The biennial German Geography Congress (Deutscher Kongress für Geography, DKG) is the most important geography conference in Germany. For more information please visit the website (Note: in German only).
Abstracts need to be submitted directly through the conference website on or before January 25, 2019. You need to provide a title (max. 160 characters), a short abstract (max. 200 characters) and a full abstract (max. 2,500 characters). Papers will be selected based on a review by session organizers. Authors will be notified about the status of their submission by the end of March 2019, registration will start April 1st 2019
Digitization, “big data” and advanced analytics profoundly reshape the way the food chain operates, opening up new spaces of legibility, control, and value extraction at every node of it. Among others, this includes the proliferation of smart and precision farming technologies at the point of production, the implementation of blockchain technologies that enable buyers to trace their ordered products in real time across the wholefood chain, or the production and harnessing of unseen volumes of consumer data by (online) retailers and other actors interested in selling “stuff”, or the information related to it. Such changes are likely to result in new geographies of food chains.
While industry players have celebrated these various moments of digitally induced food chain transformation under banners such as agriculture 4.0 or the smart food chain, critics have voiced concerns. These concerns relate to the monetization and commodification of various forms of data along the food supply chain, raising issues of data sovereignty; the spread of oligopolistic practices of a few key data brokers known from other domains of the agtech economy; and the potential for capital to intensify the control over, and extraction of, value from labour and nature.
The aim of this session is to critically interrogate the risks and opportunities that lie within digital food futures. We invite proposals for papers addressing (but not limited to) one or more of the following aspects of the “digital revolution” across the food chain:
– Smart farming, precision farming, and drone farming
– Blockchain technologies and their impact on supply chain management, logistics, and producer-consumer relations
– Silicon Valley goes farming: the rise of AG tech focused venture capital and private equity
– The tendency for oligopolization in data-based domains of the economy
– The implications of digital technologies and automation for labour and nature
– Issues of big data and data sovereignty
– Environmental footprint management
– Emergence of closed/privatized versus open/open source platforms
– The changing spatiality, sociality and materiality of digital food chains
– Entry points for digital political activism and a radicalization of food futures
Stream: Geography and Global Change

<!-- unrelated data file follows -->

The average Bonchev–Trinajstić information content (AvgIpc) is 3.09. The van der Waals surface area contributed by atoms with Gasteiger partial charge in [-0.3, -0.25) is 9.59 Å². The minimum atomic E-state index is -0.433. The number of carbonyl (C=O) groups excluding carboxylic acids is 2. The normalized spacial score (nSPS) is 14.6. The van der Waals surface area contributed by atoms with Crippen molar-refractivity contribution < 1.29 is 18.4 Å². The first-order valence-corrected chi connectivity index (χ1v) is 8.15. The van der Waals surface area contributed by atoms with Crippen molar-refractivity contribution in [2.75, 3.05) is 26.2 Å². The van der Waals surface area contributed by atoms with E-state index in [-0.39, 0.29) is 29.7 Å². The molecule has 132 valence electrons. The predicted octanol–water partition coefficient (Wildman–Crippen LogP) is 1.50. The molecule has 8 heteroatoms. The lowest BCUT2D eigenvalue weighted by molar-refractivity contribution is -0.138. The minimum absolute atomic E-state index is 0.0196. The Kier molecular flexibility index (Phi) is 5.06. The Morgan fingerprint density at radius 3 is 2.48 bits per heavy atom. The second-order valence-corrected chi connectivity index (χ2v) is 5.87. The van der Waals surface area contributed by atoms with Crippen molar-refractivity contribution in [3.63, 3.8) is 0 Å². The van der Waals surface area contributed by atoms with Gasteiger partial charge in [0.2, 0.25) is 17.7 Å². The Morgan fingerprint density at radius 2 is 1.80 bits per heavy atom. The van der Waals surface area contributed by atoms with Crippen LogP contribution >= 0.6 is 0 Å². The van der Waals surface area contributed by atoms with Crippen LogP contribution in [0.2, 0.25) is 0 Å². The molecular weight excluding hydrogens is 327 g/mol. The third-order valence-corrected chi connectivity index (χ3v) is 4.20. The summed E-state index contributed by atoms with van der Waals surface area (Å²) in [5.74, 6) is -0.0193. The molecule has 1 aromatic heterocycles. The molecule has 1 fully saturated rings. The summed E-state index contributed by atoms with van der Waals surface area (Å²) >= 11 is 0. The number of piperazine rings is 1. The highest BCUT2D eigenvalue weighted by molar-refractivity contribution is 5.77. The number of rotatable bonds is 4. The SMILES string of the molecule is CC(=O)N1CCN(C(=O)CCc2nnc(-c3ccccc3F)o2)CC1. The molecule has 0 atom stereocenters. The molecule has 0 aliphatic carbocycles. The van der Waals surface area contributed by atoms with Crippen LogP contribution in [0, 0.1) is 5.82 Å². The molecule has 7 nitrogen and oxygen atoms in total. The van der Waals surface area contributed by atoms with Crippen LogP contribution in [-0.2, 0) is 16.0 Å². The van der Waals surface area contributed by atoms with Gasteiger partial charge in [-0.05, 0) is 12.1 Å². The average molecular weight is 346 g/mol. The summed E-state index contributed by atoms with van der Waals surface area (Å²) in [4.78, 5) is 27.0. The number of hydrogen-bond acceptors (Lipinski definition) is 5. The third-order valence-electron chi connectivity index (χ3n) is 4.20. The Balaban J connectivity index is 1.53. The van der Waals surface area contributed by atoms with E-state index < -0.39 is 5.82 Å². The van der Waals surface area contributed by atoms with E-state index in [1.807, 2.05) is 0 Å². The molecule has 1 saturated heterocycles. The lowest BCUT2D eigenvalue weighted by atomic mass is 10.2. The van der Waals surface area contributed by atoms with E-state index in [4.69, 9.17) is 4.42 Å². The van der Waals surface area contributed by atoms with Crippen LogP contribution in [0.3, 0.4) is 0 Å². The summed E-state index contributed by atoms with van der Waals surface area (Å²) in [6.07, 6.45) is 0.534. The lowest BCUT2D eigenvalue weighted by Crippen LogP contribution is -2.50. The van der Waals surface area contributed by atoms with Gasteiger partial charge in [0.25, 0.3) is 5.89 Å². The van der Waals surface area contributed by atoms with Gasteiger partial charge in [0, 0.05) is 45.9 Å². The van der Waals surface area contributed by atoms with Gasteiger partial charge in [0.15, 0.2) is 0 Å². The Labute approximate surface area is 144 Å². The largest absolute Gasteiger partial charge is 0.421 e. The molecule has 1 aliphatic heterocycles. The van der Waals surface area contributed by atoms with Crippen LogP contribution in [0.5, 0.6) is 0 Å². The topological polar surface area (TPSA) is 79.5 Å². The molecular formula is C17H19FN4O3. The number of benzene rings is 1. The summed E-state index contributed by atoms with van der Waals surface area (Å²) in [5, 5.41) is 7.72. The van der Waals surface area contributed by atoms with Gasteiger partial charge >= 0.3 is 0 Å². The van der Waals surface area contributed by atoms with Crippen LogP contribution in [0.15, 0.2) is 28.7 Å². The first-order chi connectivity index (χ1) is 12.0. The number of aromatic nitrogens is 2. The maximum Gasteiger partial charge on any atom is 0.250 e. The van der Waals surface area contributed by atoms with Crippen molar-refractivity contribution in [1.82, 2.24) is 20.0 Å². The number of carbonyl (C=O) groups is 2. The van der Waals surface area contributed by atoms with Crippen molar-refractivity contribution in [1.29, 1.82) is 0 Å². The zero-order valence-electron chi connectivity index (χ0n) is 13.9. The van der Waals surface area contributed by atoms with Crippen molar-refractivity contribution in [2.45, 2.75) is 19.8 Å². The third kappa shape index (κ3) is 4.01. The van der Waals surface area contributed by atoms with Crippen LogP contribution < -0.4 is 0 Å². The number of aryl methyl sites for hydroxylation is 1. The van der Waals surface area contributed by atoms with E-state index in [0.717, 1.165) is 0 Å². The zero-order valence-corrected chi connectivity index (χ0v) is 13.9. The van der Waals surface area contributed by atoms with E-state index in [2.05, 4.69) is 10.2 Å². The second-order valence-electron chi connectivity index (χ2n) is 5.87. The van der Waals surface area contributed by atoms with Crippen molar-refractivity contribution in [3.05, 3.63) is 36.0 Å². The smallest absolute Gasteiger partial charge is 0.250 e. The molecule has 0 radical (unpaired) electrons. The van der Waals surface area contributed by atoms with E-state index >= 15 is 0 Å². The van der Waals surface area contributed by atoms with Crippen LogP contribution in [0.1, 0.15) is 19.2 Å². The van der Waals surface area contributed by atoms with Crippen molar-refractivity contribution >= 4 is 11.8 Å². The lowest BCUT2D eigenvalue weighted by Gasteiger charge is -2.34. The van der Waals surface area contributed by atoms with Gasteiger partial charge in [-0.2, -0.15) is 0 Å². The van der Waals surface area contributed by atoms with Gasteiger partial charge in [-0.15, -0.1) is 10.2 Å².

Short Abstract: The need to transform current agri-food systems towards more sustainable pathways is widely acknowledged amongst experts. But how do those alternative approaches differ in theory and practice?
Full Abstract:Academic, governmental, civic and economic stakeholders alike stress the necessity and urgency to change the dominant agri-food regime. Seminal publications to that effect include, amongst other, the 2008 IAASTD world agriculture report “Agriculture at a Crossroads” or the final report by the Special Rapporteur on the Right to Food (2014). They paint an alarming picture of present agricultural systems and related global value chains. They warn us that “business as usual is not an option” if we want to reduce hunger and poverty, improve rural livelihoods and human health, and achieve environmentally, socially and economically sustainable development for all.
At the same time, we find an increasingly complex landscape of “alternative food” approaches, ranging from various organic standards / certification systems, and terms such as organic or biodynamic farming, permaculture, agroecology, ecological intensification to an emphasis on community supported agriculture (CSA), fair trade, urban agriculture, seasonality, local and regional food and more.
The increasing attention paid to alternative agri-food systems in academic and public debates offers new opportunities but also raises new questions for agri-food geographies. For this session, we invite theoretical / conceptual papers – possibly also empirically grounded and/ or including regional comparisons – that engage with but are not limited to one or more of the following questions:
• How can we define “alterity” with regard to agriculture and food systems? Which formalised (e.g. standards) and non-formalised approaches of “alternative“ agri-food systems exist? In what way do they differ from each other?
• What are paradigms and phases of the debate? Which approaches and terms have been most successful, under which specific conditions, and in which contexts? How can we explain this? To what extent do these approaches complement and reinforce each other, how far do they compete with or contradict each other?
• How can these approaches, which are generally developed in very specific geographical and societal contexts, be translated into other languages and transferred to other geographical locations? Which challenges does this imply? Are comparisons possible and/or reasonable?
• In what ways do changing relationships and understandings of urbanity and rurality play a role in these “alternative“ systems?